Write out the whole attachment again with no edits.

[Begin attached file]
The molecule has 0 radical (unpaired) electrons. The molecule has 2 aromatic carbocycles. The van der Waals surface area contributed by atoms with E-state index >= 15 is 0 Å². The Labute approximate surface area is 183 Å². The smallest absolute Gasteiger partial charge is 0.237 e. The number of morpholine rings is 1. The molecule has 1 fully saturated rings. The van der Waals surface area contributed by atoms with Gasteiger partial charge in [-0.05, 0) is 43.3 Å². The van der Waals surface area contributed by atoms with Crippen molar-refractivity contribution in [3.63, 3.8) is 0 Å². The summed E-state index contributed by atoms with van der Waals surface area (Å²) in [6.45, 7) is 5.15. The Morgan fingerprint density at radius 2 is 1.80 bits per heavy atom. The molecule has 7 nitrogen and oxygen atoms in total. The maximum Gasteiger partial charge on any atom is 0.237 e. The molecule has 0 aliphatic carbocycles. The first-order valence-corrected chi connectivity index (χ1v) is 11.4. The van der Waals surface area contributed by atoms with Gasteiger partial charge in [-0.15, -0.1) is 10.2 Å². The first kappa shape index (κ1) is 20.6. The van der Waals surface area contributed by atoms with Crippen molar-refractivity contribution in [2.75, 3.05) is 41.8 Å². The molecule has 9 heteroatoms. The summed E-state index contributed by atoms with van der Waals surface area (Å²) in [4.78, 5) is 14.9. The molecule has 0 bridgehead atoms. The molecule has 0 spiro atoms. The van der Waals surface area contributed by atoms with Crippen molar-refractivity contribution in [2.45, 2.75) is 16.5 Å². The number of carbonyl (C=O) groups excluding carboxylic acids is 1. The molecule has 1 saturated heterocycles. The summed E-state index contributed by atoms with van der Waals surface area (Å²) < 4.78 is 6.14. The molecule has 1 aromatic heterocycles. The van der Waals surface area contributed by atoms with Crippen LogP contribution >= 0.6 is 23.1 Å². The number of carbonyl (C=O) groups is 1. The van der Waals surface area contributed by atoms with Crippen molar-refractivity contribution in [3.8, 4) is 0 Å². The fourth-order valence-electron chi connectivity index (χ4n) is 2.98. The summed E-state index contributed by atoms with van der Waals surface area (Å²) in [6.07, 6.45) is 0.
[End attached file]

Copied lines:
The molecule has 0 radical (unpaired) electrons. The molecule has 2 aromatic carbocycles. The van der Waals surface area contributed by atoms with E-state index >= 15 is 0 Å². The Labute approximate surface area is 183 Å². The smallest absolute Gasteiger partial charge is 0.237 e. The number of morpholine rings is 1. The molecule has 1 fully saturated rings. The van der Waals surface area contributed by atoms with Gasteiger partial charge in [-0.05, 0) is 43.3 Å². The van der Waals surface area contributed by atoms with Crippen molar-refractivity contribution in [3.63, 3.8) is 0 Å². The summed E-state index contributed by atoms with van der Waals surface area (Å²) in [6.45, 7) is 5.15. The Morgan fingerprint density at radius 2 is 1.80 bits per heavy atom. The molecule has 7 nitrogen and oxygen atoms in total. The maximum Gasteiger partial charge on any atom is 0.237 e. The molecule has 0 aliphatic carbocycles. The first-order valence-corrected chi connectivity index (χ1v) is 11.4. The van der Waals surface area contributed by atoms with Gasteiger partial charge in [-0.15, -0.1) is 10.2 Å². The first kappa shape index (κ1) is 20.6. The van der Waals surface area contributed by atoms with Crippen molar-refractivity contribution in [2.75, 3.05) is 41.8 Å². The molecule has 9 heteroatoms. The summed E-state index contributed by atoms with van der Waals surface area (Å²) in [4.78, 5) is 14.9. The molecule has 0 bridgehead atoms. The molecule has 0 spiro atoms. The van der Waals surface area contributed by atoms with Crippen molar-refractivity contribution in [2.45, 2.75) is 16.5 Å². The number of carbonyl (C=O) groups excluding carboxylic acids is 1. The molecule has 1 saturated heterocycles. The summed E-state index contributed by atoms with van der Waals surface area (Å²) < 4.78 is 6.14. The molecule has 1 aromatic heterocycles. The van der Waals surface area contributed by atoms with Crippen LogP contribution >= 0.6 is 23.1 Å². The number of carbonyl (C=O) groups is 1. The van der Waals surface area contributed by atoms with Crippen molar-refractivity contribution in [3.8, 4) is 0 Å². The fourth-order valence-electron chi connectivity index (χ4n) is 2.98. The summed E-state index contributed by atoms with van der Waals surface area (Å²) in [6.07, 6.45) is 0.